Mathias Ham (1805-1889)
A man who “for many occupied a prominent position in Dubuque’s commercial and financial circles,”* Ham was born and raised in Tennessee. The story is that he left home promising never to return until he amassed a $20,000 fortune, which is equivalent to half a million dollars today. Ham followed through on his promise, making and losing several fortunes over his lifetime. The house that stands today comes from a significant period of success he achieved in his early days in Dubuque mining.
Ham originally landed across the river in Galena, Illinois working in shipping goods downriver to New Orleans. Maybe intentionally his early freight included pork products. Soon, Ham’s gaze looked across the river to Dubuque’s growing lead mining industry and it’s here that he made his largest fortune.
Ham was heavily involved in the community helping to establish many ‘firsts’ such as funding the first public school, building the first local brickyard, and contracting the city’s custom house. At one point he owned over 20,000 acres of property and he was so well-regarded that one of the first landing spots at Eagle Point was given his name. He would bring his wife, Zerelda Markland, his childhood sweetheart, to Dubuque and set up residence in a limestone cottage.
The Ham’s first home was a five-room limestone block cottage on the site of the current structure. As both his fortune and family grew the need to expand the home became necessary. Being one of the five wealthiest men in Dubuque it is fitting Ham selected a popular architectural style, the Italianate Villa, to influence the new residence. Though Zerelda passed before it was completed, the family of five children continued to live there, one of whom named Sara, resided in the home until she passed in 1921.
*History of Dubuque County, Iowa, edited by Franklin T. Oldt, Goodspeed Historical Association: Chicago, 1880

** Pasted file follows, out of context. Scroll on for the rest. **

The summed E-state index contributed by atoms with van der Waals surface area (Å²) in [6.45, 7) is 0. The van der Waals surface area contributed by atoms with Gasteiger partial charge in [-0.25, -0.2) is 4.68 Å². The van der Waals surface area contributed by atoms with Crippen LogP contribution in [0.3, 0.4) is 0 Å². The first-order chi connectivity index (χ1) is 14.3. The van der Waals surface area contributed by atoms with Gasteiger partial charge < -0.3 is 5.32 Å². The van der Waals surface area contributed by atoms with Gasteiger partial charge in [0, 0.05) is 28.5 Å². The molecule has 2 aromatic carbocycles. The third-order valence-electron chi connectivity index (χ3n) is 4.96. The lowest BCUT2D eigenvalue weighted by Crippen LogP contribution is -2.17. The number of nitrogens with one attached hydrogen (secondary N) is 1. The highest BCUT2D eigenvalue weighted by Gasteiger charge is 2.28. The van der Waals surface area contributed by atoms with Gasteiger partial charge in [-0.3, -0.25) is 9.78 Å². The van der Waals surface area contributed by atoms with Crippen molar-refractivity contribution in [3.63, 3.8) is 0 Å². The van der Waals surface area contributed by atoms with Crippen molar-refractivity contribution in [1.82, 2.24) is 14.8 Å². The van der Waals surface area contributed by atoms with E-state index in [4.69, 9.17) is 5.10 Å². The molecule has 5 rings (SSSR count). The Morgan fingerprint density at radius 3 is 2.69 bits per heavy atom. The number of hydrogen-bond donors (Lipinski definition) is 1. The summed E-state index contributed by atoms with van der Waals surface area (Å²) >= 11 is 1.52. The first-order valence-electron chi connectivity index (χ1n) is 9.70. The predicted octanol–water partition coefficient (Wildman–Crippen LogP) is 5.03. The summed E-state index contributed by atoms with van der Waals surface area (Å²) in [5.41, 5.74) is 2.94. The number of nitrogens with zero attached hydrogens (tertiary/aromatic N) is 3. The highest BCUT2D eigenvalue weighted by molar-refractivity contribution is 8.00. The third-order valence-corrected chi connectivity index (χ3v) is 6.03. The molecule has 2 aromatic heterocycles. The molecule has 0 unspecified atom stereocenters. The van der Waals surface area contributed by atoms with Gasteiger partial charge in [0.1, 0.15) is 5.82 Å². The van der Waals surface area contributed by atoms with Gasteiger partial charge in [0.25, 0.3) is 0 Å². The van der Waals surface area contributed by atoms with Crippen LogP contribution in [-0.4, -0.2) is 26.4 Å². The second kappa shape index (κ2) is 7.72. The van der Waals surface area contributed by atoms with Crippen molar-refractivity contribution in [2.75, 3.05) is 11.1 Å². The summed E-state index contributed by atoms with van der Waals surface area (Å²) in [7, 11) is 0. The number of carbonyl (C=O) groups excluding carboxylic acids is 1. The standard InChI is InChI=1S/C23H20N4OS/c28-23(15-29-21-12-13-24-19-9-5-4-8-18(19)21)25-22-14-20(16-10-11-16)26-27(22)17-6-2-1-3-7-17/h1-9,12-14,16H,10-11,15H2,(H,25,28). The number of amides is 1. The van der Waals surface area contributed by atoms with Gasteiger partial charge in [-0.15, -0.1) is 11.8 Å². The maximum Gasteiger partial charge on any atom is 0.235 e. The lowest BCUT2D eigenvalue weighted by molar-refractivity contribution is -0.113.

A Storied House
On the National Register of Historic Places, the Mathias Ham House is an example of residential Italianate architecture. The original limestone cottage that served as home for the Ham’s was built in 1839 and the structure grew as his wealth and family increased. In 1905, Ham’s daughters leased the property to Dr. Kegler & Co. Cancer Institute, ending its time as a solely residential home. During its hospital use, many interior upgrades were made including electricity and plumbing. Dubuque acquired the property in 1912, and the City used the house for storage and offices for the City Parks Department. The Superintendent of the Parks lived in the original cottage portion of the home, a practice that continued until 1964. By 1965, the home was leased to the Dubuque County Historical Society for operation as a historic site and museum.
The only building of any particular note on this avenue is the fine mansion M. Ham, Esq. The main building presents four acute gables and is formed of beautiful, clouded limestone, which has been worked to a smooth finish. The main part is two and a half stories high and 44 square feet and has a wing 13 by 28 feet, two stories in height. A fine observatory surmounts the mansion and gives a fine effect to the building, as it stands at the base of those romantic crags. The cost of this structure when complete will reach 16,000 dollars.
- Dubuque Daily Express & Herald, March 8, 1857